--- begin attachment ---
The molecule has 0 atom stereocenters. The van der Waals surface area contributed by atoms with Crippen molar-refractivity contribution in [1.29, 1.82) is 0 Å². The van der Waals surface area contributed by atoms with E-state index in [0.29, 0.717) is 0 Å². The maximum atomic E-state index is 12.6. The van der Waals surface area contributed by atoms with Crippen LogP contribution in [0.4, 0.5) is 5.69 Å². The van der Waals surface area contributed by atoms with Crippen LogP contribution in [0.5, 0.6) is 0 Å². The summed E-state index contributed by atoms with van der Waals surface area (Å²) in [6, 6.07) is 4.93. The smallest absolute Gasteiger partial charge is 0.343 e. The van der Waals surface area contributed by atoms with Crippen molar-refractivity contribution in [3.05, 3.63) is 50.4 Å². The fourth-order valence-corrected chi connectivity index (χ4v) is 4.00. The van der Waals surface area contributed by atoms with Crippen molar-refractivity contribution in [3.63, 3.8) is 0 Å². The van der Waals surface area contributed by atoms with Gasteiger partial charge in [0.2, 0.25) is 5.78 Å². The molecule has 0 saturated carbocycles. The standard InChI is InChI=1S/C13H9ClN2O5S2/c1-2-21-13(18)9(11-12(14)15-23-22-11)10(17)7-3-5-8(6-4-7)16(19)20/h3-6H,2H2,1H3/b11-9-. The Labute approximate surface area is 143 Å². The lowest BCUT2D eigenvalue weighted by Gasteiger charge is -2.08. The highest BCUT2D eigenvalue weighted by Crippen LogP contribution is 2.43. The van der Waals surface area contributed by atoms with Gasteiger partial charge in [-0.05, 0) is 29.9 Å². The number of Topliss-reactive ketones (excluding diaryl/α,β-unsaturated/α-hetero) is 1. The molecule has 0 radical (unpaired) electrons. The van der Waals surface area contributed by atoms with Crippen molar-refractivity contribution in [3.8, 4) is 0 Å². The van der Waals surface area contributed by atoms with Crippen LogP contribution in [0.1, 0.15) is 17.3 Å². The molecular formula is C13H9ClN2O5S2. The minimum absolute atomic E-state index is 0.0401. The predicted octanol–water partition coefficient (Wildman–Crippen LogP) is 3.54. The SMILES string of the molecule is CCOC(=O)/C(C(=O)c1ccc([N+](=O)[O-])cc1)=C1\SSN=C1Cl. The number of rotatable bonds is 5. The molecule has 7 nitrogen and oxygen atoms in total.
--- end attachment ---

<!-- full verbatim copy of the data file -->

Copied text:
The molecule has 0 atom stereocenters. The van der Waals surface area contributed by atoms with Crippen molar-refractivity contribution in [1.29, 1.82) is 0 Å². The van der Waals surface area contributed by atoms with E-state index in [0.29, 0.717) is 0 Å². The maximum atomic E-state index is 12.6. The van der Waals surface area contributed by atoms with Crippen LogP contribution in [0.4, 0.5) is 5.69 Å². The van der Waals surface area contributed by atoms with Crippen LogP contribution in [0.5, 0.6) is 0 Å². The summed E-state index contributed by atoms with van der Waals surface area (Å²) in [6, 6.07) is 4.93. The smallest absolute Gasteiger partial charge is 0.343 e. The van der Waals surface area contributed by atoms with Crippen molar-refractivity contribution in [3.05, 3.63) is 50.4 Å². The fourth-order valence-corrected chi connectivity index (χ4v) is 4.00. The van der Waals surface area contributed by atoms with Crippen molar-refractivity contribution in [3.63, 3.8) is 0 Å². The van der Waals surface area contributed by atoms with Gasteiger partial charge in [0.2, 0.25) is 5.78 Å². The molecule has 0 saturated carbocycles. The standard InChI is InChI=1S/C13H9ClN2O5S2/c1-2-21-13(18)9(11-12(14)15-23-22-11)10(17)7-3-5-8(6-4-7)16(19)20/h3-6H,2H2,1H3/b11-9-. The Labute approximate surface area is 143 Å². The lowest BCUT2D eigenvalue weighted by Gasteiger charge is -2.08. The highest BCUT2D eigenvalue weighted by Crippen LogP contribution is 2.43. The van der Waals surface area contributed by atoms with Gasteiger partial charge in [-0.05, 0) is 29.9 Å². The number of Topliss-reactive ketones (excluding diaryl/α,β-unsaturated/α-hetero) is 1. The molecule has 0 radical (unpaired) electrons. The van der Waals surface area contributed by atoms with Crippen molar-refractivity contribution in [3.8, 4) is 0 Å². The van der Waals surface area contributed by atoms with Crippen LogP contribution in [0.1, 0.15) is 17.3 Å². The molecular formula is C13H9ClN2O5S2. The minimum absolute atomic E-state index is 0.0401. The predicted octanol–water partition coefficient (Wildman–Crippen LogP) is 3.54. The SMILES string of the molecule is CCOC(=O)/C(C(=O)c1ccc([N+](=O)[O-])cc1)=C1\SSN=C1Cl. The number of rotatable bonds is 5. The molecule has 7 nitrogen and oxygen atoms in total.